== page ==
Greg Stuart is reprising his role as trade group boss in the digital ad industry. Stuart, who led the Interactive Advertising Bureau to prominence at a time when online marketing was still fighting for respect, will be CEO of the struggling Mobile Marketing Association.
Stuart led the IAB from 2001, when it used donated space in CNET’s offices in New York City, to 2007. During that time he ran the trade group like a business, launching publications and high-profile events that competed with established ad industry conferences. That alienated some but was effective in driving revenue growth and membership.
Revenue generation was a particular talent. After focusing on publishers during the group’s early years, Stuart created a second tier of paid membership for technology companies seeking exposure to marketers and publishers. In one notable instance, he sought membership dues up to a year in advance. In 2003, a $5.8 million “acceleration program” used interest-free loans from 11 member companies to expand the IAB’s events business and offer sales training to members, among other projects.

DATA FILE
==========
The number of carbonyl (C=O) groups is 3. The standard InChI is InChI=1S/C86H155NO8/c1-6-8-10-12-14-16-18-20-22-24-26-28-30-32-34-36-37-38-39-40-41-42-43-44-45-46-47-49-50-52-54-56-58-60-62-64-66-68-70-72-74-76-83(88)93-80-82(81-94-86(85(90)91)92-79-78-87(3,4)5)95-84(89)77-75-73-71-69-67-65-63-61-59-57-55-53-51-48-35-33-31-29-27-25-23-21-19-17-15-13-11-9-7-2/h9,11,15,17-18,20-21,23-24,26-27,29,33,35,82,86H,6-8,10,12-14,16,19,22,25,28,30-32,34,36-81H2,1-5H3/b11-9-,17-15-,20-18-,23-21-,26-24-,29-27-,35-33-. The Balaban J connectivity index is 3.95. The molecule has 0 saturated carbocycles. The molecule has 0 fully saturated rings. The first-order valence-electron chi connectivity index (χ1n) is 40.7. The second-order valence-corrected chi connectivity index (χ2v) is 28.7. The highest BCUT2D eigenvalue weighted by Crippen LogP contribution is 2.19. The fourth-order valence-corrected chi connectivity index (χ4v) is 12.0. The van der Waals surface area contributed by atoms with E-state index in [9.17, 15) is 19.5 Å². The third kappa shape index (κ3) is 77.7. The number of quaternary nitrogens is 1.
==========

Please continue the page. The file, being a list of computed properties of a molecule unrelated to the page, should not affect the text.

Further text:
According to a ClickZ analysis of the IAB’s tax filings, it generated $3.1 million in total revenue in 2003, $4.5 million in 2004 and $5.2 million in 2005. During that time it grew membership from approximately 30 to 346. Stuart’s paycheck, when he first joined, was $270,000 annually with a $75,000 bonus contingent on performance. His salary grew to $450,000 by the time he left.
Stuart faces a challenge at the MMA, since other groups including the IAB have already taken up the rallying cry of mobile and adoption is so widespread that marketers are wide awake to the opportunity. Additionally, the MMA’s previous CEO resigned almost nine months ago, since which time the trade body has announced a realignment. It now plans to focus on developing education and measurement products, and establishing best practices for the channel.
Stuart will oversee the MMA’s global operations. In a press release, he said, “My sense is that the need to evangelize the channel has changed to a need to educate brands and agencies on how to apply the reach and personal and powerful effectiveness of mobile for their brands.”
In his three-year absence from executive management, Stuart has served as an angel investor, advisor, and director to companies including Buddy Media, DataXu, Anchor Intelligence, and Clickable.
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